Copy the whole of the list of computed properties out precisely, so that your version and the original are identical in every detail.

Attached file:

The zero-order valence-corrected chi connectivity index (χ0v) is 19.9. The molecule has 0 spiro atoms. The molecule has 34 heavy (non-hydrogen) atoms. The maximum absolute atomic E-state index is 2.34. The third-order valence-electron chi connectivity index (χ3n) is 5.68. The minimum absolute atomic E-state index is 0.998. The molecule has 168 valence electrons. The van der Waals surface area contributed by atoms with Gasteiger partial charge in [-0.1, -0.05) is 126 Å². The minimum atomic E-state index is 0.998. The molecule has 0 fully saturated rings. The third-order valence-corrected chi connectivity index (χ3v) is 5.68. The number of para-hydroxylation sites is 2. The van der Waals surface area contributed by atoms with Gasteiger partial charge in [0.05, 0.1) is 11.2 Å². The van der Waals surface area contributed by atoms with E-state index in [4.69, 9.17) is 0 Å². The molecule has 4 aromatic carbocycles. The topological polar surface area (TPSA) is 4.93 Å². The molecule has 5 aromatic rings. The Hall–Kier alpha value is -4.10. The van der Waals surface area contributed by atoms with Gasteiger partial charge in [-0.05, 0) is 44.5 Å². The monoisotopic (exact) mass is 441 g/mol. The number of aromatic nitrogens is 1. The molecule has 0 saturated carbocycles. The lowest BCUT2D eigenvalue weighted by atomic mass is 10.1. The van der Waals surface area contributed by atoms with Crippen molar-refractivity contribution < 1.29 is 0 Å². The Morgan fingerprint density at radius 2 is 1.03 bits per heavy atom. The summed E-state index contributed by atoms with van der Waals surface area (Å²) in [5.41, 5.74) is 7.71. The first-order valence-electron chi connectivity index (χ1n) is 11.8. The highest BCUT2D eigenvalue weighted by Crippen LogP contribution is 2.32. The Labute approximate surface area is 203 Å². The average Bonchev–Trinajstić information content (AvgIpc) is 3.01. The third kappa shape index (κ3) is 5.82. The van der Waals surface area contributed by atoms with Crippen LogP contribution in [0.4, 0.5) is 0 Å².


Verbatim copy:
The zero-order valence-corrected chi connectivity index (χ0v) is 19.9. The molecule has 0 spiro atoms. The molecule has 34 heavy (non-hydrogen) atoms. The maximum absolute atomic E-state index is 2.34. The third-order valence-electron chi connectivity index (χ3n) is 5.68. The minimum absolute atomic E-state index is 0.998. The molecule has 168 valence electrons. The van der Waals surface area contributed by atoms with Gasteiger partial charge in [-0.1, -0.05) is 126 Å². The minimum atomic E-state index is 0.998. The molecule has 0 fully saturated rings. The third-order valence-corrected chi connectivity index (χ3v) is 5.68. The number of para-hydroxylation sites is 2. The van der Waals surface area contributed by atoms with Gasteiger partial charge in [0.05, 0.1) is 11.2 Å². The van der Waals surface area contributed by atoms with E-state index in [4.69, 9.17) is 0 Å². The molecule has 4 aromatic carbocycles. The topological polar surface area (TPSA) is 4.93 Å². The molecule has 5 aromatic rings. The Hall–Kier alpha value is -4.10. The van der Waals surface area contributed by atoms with Gasteiger partial charge in [-0.05, 0) is 44.5 Å². The monoisotopic (exact) mass is 441 g/mol. The number of aromatic nitrogens is 1. The molecule has 0 saturated carbocycles. The lowest BCUT2D eigenvalue weighted by atomic mass is 10.1. The van der Waals surface area contributed by atoms with Crippen molar-refractivity contribution < 1.29 is 0 Å². The Morgan fingerprint density at radius 2 is 1.03 bits per heavy atom. The summed E-state index contributed by atoms with van der Waals surface area (Å²) in [5.41, 5.74) is 7.71. The first-order valence-electron chi connectivity index (χ1n) is 11.8. The highest BCUT2D eigenvalue weighted by Crippen LogP contribution is 2.32. The Labute approximate surface area is 203 Å². The average Bonchev–Trinajstić information content (AvgIpc) is 3.01. The third kappa shape index (κ3) is 5.82. The van der Waals surface area contributed by atoms with Crippen LogP contribution in [0.4, 0.5) is 0 Å².